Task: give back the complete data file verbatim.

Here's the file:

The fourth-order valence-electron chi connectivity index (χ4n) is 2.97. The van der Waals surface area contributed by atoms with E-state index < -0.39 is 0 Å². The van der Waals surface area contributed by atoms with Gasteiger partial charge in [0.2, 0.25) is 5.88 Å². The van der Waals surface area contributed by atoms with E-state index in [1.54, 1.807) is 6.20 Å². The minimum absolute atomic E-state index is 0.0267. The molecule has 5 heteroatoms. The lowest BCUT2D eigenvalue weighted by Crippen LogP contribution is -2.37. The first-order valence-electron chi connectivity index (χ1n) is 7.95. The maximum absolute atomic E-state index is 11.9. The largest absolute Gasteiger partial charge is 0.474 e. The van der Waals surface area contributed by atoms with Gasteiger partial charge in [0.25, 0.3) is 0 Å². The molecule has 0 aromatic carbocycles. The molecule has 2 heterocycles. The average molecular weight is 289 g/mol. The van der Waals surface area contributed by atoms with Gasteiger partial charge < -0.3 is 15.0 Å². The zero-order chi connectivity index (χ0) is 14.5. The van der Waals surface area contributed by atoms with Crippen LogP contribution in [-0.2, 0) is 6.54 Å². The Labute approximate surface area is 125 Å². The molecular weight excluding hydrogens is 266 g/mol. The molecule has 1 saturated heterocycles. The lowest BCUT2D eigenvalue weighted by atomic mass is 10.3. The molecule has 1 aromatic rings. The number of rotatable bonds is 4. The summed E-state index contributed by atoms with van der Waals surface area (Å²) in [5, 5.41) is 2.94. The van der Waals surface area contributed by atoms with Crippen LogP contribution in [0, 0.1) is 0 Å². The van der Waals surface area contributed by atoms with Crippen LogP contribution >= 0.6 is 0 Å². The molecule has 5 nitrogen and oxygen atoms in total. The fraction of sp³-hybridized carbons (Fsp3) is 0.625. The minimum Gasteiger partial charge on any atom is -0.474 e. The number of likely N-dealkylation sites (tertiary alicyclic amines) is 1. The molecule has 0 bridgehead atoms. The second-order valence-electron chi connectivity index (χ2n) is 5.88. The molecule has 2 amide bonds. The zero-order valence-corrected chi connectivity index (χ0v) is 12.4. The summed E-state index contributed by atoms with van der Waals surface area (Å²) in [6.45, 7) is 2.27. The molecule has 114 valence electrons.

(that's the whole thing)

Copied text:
The fourth-order valence-electron chi connectivity index (χ4n) is 2.97. The van der Waals surface area contributed by atoms with E-state index < -0.39 is 0 Å². The van der Waals surface area contributed by atoms with Gasteiger partial charge in [0.2, 0.25) is 5.88 Å². The van der Waals surface area contributed by atoms with E-state index in [1.54, 1.807) is 6.20 Å². The minimum absolute atomic E-state index is 0.0267. The molecule has 5 heteroatoms. The lowest BCUT2D eigenvalue weighted by Crippen LogP contribution is -2.37. The first-order valence-electron chi connectivity index (χ1n) is 7.95. The maximum absolute atomic E-state index is 11.9. The largest absolute Gasteiger partial charge is 0.474 e. The van der Waals surface area contributed by atoms with Gasteiger partial charge in [0.25, 0.3) is 0 Å². The molecule has 0 aromatic carbocycles. The molecule has 2 heterocycles. The average molecular weight is 289 g/mol. The van der Waals surface area contributed by atoms with Gasteiger partial charge < -0.3 is 15.0 Å². The zero-order chi connectivity index (χ0) is 14.5. The van der Waals surface area contributed by atoms with Crippen LogP contribution in [-0.2, 0) is 6.54 Å². The Labute approximate surface area is 125 Å². The molecular weight excluding hydrogens is 266 g/mol. The molecule has 1 saturated heterocycles. The lowest BCUT2D eigenvalue weighted by atomic mass is 10.3. The molecule has 1 aromatic rings. The number of rotatable bonds is 4. The summed E-state index contributed by atoms with van der Waals surface area (Å²) in [5, 5.41) is 2.94. The van der Waals surface area contributed by atoms with Crippen LogP contribution in [0, 0.1) is 0 Å². The van der Waals surface area contributed by atoms with Crippen LogP contribution >= 0.6 is 0 Å². The molecule has 5 nitrogen and oxygen atoms in total. The fraction of sp³-hybridized carbons (Fsp3) is 0.625. The minimum Gasteiger partial charge on any atom is -0.474 e. The number of likely N-dealkylation sites (tertiary alicyclic amines) is 1. The molecule has 0 bridgehead atoms. The second-order valence-electron chi connectivity index (χ2n) is 5.88. The molecule has 2 amide bonds. The zero-order valence-corrected chi connectivity index (χ0v) is 12.4. The summed E-state index contributed by atoms with van der Waals surface area (Å²) in [6.45, 7) is 2.27. The molecule has 114 valence electrons.